28:14 So over at Talk Python Training, we are running, we're participating in the Python Software Foundation fundraiser to close out the year.

28:24 So because of time travel, that is not announced, that's probably not even known yet, but at the time of the release of this, it should be out, it starts December 1st.

28:33 So if you visit, right now it's going to go to a page that says nothing yet, But I'm going to change that redirect to end on the right place when it goes live.

28:45 So there's going to be some discounts on some of our courses.

28:49 Half of all the payments will go, like half of the revenue, not profits, half the revenue will go to fund the PSF.

28:57 So I teamed up with the PSF team and a couple other folks, like RealPython and Dan Bader over there and a few others to try to give some money to the PSF.

29:07 Keep them going strong.

29:09 And last but not least, trying something new as podcasters, you guys can tell me what you think of this idea.

29:15 I wanted to give something back to the people that supported the training course the most, and the podcast the most, so I had launched this thing called Talk Python to Me Pro Edition, which basically means it just has no ads, and it has all the history of back five years worth of shows in the podcast player. So, anyway, people can check that out as well at

29:35 And, yeah, That's kind of fun to put together. And those are all my items, I think.

29:40 Yeah, let's do a joke.

29:41 Oh, man. All right. You ask the question. I'll do the answer.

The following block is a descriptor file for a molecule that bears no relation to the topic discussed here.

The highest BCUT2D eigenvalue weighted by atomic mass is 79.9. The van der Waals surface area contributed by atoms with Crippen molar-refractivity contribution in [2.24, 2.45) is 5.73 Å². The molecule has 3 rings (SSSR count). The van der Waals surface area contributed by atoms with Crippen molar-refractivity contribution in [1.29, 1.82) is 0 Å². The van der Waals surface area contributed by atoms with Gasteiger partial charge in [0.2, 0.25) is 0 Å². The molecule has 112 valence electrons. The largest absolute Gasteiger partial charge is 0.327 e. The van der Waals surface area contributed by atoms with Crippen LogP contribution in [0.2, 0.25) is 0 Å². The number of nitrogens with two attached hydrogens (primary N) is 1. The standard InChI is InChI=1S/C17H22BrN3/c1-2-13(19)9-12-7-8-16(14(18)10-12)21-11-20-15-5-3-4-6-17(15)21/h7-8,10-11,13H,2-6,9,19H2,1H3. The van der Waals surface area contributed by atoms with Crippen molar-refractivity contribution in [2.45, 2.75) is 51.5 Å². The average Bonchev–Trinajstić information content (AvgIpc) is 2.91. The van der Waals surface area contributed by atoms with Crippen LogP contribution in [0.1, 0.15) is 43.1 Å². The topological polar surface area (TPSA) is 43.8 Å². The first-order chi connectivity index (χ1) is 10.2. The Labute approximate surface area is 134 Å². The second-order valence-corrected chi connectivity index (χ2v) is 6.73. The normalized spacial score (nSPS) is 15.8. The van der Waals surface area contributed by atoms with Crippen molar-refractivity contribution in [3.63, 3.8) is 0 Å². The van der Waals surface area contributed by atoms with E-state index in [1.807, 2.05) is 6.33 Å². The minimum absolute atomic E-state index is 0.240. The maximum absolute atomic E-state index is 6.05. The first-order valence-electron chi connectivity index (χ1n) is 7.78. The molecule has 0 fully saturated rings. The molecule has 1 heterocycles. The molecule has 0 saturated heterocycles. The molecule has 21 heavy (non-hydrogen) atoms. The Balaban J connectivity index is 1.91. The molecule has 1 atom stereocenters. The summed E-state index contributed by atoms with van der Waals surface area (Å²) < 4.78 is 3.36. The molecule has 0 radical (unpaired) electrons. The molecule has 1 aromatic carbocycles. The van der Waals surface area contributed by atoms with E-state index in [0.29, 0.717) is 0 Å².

29:45 Okay. Why can't SQL and NoSQL developers date one another?

29:49 I don't know. It's rough. I guess because they don't agree on relationships.

29:52 It's so bad. Jay, as a professional at a database company, how do you feel about this?

30:03 I would have said because date time formatting is hard, but I can definitely vouch for this, but even though they can't date, they can still get along.

30:13 They can still get along. They still have ETL, come on.

30:16 To close this out, like, I'll post the video of the live stream here once it gets recorded and saved.

30:21 So, maybe we'll do this again, people can let us know if they think that's a cool idea.

30:25 And if people are wondering why I'm at a weird angle in the dark, it's because the power in my neighborhood went out, I've been doing this show from my phone. So, anyway.

30:32 - Nice. - It won't always be like that.

30:35 - That's good. Well, thanks a lot. Thanks, Jay, for showing up.

30:38 I enjoyed having you here. - Thank you. Thank you for having me.

30:41 - All right. Thanks, Michael. - Thanks, Brian. See you, everyone.

30:44 Thank you for listening to Python Bytes. Follow the show on Twitter @PythonBytes.

30:48 That's Python Bytes as in B-Y-T-E-S. And get the full show notes at

30:54 If you have a news item you want featured, just visit and send it our way.

30:59 where I was on the lookout for sharing something cool. This is Brian Okken and on behalf of myself and Michael Kennedy, thank you for listening and sharing this podcast with your friends and colleagues.